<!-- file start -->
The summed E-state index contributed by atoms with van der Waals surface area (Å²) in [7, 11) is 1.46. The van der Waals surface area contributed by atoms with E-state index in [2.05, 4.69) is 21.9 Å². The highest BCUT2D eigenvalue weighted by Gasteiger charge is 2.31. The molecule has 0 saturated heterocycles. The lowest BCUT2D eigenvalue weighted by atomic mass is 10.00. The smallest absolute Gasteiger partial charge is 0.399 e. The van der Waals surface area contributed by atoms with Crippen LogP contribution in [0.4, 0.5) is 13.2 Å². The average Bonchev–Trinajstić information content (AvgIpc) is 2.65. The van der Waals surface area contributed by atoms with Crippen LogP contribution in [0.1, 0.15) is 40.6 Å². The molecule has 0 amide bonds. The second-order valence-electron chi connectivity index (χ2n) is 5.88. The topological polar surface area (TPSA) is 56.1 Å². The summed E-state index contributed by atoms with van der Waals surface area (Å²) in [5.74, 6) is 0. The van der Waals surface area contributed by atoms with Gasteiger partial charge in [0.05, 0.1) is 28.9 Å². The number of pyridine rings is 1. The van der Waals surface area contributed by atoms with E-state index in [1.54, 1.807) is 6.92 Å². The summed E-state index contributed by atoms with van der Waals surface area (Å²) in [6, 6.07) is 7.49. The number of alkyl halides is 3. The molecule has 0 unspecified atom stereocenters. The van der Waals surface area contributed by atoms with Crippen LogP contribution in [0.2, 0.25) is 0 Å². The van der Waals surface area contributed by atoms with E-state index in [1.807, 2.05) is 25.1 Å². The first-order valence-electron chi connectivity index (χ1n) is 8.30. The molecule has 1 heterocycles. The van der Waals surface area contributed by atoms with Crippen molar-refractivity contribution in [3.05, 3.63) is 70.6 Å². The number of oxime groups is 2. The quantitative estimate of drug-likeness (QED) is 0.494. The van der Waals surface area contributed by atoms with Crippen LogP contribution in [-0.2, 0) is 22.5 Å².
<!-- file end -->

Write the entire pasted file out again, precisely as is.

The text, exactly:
The summed E-state index contributed by atoms with van der Waals surface area (Å²) in [7, 11) is 1.46. The van der Waals surface area contributed by atoms with E-state index in [2.05, 4.69) is 21.9 Å². The highest BCUT2D eigenvalue weighted by Gasteiger charge is 2.31. The molecule has 0 saturated heterocycles. The lowest BCUT2D eigenvalue weighted by atomic mass is 10.00. The smallest absolute Gasteiger partial charge is 0.399 e. The van der Waals surface area contributed by atoms with Crippen LogP contribution in [0.4, 0.5) is 13.2 Å². The average Bonchev–Trinajstić information content (AvgIpc) is 2.65. The van der Waals surface area contributed by atoms with Crippen LogP contribution in [0.1, 0.15) is 40.6 Å². The molecule has 0 amide bonds. The second-order valence-electron chi connectivity index (χ2n) is 5.88. The topological polar surface area (TPSA) is 56.1 Å². The summed E-state index contributed by atoms with van der Waals surface area (Å²) in [5.74, 6) is 0. The van der Waals surface area contributed by atoms with Gasteiger partial charge in [0.05, 0.1) is 28.9 Å². The number of pyridine rings is 1. The van der Waals surface area contributed by atoms with E-state index in [1.54, 1.807) is 6.92 Å². The summed E-state index contributed by atoms with van der Waals surface area (Å²) in [6, 6.07) is 7.49. The number of alkyl halides is 3. The molecule has 0 unspecified atom stereocenters. The van der Waals surface area contributed by atoms with Crippen LogP contribution in [0.2, 0.25) is 0 Å². The van der Waals surface area contributed by atoms with E-state index in [1.807, 2.05) is 25.1 Å². The first-order valence-electron chi connectivity index (χ1n) is 8.30. The molecule has 1 heterocycles. The van der Waals surface area contributed by atoms with Crippen molar-refractivity contribution in [3.05, 3.63) is 70.6 Å². The number of oxime groups is 2. The quantitative estimate of drug-likeness (QED) is 0.494. The van der Waals surface area contributed by atoms with Crippen LogP contribution in [-0.2, 0) is 22.5 Å².